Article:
The PT recently announced that they will be hosting the 2003 Congress of the Socialist International, which last met in November 1999 (before the Seattle WTO Ministerial). This Congress will bring together leaders from 141 social democratic, socialist and labor parties from every continent, including Chancellor Gerhard Schroeder of Germany and Prime Minster Tony Blair. The PT is considering this as a platform for delivering their message to the world and many are seeing this Congress as an important moment of consolidation and a launching point for the World Left after two decades of neoliberal policies and practices.

This tremendous organizing on a global scale, directly challenges a uni-polar world, and is a distinctively Left turn with a strong social democratic bent. In Brazil, there is significant talk about both a Brazilian and a global “New Deal”. In an almost ironic turn, this global coalition building is using the neoliberal tool of Free Trade as a weapon against the system of neoliberalism itself. By negotiating as a block highly concerned with the social agenda, a Brazilian-led Latin American coalition and its expanding alliances are turning Free Trade into Fair Trade by beginning to demand standards for workers and the environment and an end for protectionism only for rich countries, as conditions for trade. Are these major structural signs of the end of world domination by the US, Europe and the Asian empire of Japan and 500 years of exploitation of the Global South - first through colonization and then developmentalism and neoliberalism?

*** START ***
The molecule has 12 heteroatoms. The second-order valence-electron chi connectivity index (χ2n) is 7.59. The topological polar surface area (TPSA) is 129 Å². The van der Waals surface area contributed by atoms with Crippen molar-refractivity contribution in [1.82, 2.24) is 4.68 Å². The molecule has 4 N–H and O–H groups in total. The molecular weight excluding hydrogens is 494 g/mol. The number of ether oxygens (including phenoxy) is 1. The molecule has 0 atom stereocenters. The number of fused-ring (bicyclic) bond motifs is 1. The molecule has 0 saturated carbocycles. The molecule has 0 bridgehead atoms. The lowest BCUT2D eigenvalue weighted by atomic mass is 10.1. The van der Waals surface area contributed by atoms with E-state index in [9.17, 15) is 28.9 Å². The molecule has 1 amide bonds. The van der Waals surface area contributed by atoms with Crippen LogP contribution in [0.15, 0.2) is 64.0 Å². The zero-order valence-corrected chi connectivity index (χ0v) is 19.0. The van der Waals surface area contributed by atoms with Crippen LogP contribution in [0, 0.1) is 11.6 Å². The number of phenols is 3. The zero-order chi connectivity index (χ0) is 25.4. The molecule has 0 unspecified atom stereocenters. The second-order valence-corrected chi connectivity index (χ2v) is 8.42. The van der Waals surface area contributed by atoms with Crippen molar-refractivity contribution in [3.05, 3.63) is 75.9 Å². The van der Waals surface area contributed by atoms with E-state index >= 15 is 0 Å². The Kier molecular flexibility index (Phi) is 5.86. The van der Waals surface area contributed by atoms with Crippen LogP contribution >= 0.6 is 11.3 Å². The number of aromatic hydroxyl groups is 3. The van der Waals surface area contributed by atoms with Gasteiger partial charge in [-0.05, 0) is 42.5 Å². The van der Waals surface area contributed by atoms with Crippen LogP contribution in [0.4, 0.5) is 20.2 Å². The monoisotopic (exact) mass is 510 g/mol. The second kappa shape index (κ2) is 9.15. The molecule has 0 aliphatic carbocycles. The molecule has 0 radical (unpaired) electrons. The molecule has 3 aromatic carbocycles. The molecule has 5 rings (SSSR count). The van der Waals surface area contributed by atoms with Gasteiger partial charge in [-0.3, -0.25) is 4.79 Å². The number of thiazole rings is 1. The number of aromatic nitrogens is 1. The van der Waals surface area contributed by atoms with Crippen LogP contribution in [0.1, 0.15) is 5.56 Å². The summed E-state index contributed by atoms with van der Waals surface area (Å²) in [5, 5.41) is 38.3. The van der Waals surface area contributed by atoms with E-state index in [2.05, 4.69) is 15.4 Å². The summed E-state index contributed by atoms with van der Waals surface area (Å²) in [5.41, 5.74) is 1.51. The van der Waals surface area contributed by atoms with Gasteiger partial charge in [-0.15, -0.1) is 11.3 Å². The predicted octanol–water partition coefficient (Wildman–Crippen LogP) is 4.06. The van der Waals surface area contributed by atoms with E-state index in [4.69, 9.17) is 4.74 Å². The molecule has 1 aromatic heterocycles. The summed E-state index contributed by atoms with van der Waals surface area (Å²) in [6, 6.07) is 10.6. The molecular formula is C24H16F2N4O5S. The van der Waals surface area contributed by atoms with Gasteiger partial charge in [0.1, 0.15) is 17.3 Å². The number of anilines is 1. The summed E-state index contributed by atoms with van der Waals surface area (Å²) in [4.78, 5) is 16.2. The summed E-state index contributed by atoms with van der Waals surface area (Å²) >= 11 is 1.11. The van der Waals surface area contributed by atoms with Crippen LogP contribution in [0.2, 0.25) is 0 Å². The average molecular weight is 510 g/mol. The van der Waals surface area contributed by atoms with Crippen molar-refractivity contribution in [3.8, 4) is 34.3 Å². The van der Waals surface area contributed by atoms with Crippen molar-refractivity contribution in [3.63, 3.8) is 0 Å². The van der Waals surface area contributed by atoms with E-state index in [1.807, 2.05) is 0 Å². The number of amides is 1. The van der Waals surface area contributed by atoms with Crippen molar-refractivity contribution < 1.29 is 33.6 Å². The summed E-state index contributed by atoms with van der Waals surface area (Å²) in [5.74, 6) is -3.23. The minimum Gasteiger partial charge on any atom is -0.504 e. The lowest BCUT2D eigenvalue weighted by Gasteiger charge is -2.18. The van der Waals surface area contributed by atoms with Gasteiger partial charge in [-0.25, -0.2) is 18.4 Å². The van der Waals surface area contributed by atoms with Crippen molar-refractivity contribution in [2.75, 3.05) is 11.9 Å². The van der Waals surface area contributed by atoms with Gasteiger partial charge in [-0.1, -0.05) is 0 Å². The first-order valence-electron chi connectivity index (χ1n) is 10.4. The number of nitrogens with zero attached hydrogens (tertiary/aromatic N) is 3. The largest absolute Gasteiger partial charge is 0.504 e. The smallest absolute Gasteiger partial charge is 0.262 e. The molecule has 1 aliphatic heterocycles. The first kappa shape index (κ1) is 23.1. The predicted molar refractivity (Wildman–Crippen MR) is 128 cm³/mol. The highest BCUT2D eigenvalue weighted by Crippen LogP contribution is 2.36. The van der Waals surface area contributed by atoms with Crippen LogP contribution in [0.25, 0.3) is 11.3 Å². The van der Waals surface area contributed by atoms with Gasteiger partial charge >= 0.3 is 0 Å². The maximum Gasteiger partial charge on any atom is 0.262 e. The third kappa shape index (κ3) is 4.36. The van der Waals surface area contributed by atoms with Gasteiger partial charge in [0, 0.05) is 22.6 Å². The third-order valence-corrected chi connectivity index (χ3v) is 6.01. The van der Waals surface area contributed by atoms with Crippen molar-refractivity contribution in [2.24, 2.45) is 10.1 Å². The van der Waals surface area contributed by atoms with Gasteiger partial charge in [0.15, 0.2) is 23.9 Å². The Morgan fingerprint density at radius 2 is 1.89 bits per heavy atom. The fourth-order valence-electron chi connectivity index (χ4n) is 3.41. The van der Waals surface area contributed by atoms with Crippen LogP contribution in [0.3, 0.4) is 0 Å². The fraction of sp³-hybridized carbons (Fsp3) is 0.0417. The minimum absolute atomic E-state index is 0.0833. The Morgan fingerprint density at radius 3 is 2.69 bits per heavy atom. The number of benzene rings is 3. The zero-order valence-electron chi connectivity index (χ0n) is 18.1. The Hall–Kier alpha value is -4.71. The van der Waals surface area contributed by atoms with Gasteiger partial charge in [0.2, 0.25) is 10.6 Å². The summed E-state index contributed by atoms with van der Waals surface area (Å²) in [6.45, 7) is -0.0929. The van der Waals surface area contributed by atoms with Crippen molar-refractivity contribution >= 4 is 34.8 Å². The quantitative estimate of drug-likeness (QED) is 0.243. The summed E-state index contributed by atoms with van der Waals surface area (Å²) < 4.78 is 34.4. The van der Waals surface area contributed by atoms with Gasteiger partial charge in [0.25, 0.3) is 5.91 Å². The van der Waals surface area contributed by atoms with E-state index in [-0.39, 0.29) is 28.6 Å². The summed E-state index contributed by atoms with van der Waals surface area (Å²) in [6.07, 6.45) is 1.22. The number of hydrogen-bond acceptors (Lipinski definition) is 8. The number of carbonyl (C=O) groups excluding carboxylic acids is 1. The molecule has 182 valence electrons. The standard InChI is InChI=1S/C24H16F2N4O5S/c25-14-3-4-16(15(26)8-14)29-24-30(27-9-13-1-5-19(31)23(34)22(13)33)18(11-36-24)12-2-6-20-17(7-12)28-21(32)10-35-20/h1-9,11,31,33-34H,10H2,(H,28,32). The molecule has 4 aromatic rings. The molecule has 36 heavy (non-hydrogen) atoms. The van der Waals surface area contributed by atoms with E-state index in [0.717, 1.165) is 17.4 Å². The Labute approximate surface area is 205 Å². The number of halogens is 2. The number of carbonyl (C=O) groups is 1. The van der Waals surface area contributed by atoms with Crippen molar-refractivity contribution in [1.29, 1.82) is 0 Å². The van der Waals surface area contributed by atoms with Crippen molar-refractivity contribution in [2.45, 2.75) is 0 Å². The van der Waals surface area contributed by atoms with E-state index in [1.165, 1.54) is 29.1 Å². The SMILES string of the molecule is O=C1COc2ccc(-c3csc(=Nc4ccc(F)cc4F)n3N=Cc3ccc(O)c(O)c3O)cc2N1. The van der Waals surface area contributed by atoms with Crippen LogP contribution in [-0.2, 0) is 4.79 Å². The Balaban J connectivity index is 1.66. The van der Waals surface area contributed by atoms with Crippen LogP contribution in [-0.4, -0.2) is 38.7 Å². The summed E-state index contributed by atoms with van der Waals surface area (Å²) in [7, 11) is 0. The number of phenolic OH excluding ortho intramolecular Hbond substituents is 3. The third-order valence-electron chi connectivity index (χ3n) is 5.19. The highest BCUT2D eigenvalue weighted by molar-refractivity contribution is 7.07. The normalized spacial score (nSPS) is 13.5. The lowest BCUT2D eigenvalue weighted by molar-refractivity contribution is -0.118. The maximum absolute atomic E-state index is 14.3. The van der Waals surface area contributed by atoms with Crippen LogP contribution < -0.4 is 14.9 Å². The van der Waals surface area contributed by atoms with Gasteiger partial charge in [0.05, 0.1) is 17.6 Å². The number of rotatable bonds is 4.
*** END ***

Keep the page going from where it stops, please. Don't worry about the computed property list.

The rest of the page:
It may be a worthy caution that Brazil's new government came to be through intense struggle, especially by those who have been the most exploited. An emerging global architecture of social solidarity may only be sustainable to the extent that mobilization continues on all levels, democratizing and transforming the institutions which structure people's lives. Without this movement, this emerging global architecture might be little more that an opening for a few more financial elites from the Global South. However, a more democratic global architecture could also provide the structure to put the brakes on corporate power and provide a basis for traditionally Left-of-Center parties that have been dragged Right by market forces during the neolberal era, to act for the social agenda and a more just planet.


(Andreas Hernandez belongs to Department of Development Sociology Cornell University)